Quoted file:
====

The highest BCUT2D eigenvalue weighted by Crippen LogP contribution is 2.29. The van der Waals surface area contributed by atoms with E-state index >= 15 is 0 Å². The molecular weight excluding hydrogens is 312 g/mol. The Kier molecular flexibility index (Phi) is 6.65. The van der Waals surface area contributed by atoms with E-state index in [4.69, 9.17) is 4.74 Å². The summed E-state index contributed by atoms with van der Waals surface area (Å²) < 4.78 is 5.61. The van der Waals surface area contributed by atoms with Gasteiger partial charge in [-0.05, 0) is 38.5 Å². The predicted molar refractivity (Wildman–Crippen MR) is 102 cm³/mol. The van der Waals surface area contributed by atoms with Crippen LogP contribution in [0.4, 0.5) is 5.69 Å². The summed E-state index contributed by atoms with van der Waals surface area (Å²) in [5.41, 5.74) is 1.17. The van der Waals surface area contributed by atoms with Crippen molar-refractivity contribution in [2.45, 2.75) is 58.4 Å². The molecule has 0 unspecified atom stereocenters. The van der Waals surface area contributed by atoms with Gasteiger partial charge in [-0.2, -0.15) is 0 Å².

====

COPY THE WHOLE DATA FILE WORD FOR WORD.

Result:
The highest BCUT2D eigenvalue weighted by Crippen LogP contribution is 2.29. The van der Waals surface area contributed by atoms with E-state index >= 15 is 0 Å². The molecular weight excluding hydrogens is 312 g/mol. The Kier molecular flexibility index (Phi) is 6.65. The van der Waals surface area contributed by atoms with E-state index in [4.69, 9.17) is 4.74 Å². The summed E-state index contributed by atoms with van der Waals surface area (Å²) < 4.78 is 5.61. The van der Waals surface area contributed by atoms with Gasteiger partial charge in [-0.05, 0) is 38.5 Å². The predicted molar refractivity (Wildman–Crippen MR) is 102 cm³/mol. The van der Waals surface area contributed by atoms with Crippen LogP contribution in [0.4, 0.5) is 5.69 Å². The summed E-state index contributed by atoms with van der Waals surface area (Å²) in [5.41, 5.74) is 1.17. The van der Waals surface area contributed by atoms with Crippen molar-refractivity contribution in [2.45, 2.75) is 58.4 Å². The molecule has 0 unspecified atom stereocenters. The van der Waals surface area contributed by atoms with Gasteiger partial charge in [-0.2, -0.15) is 0 Å².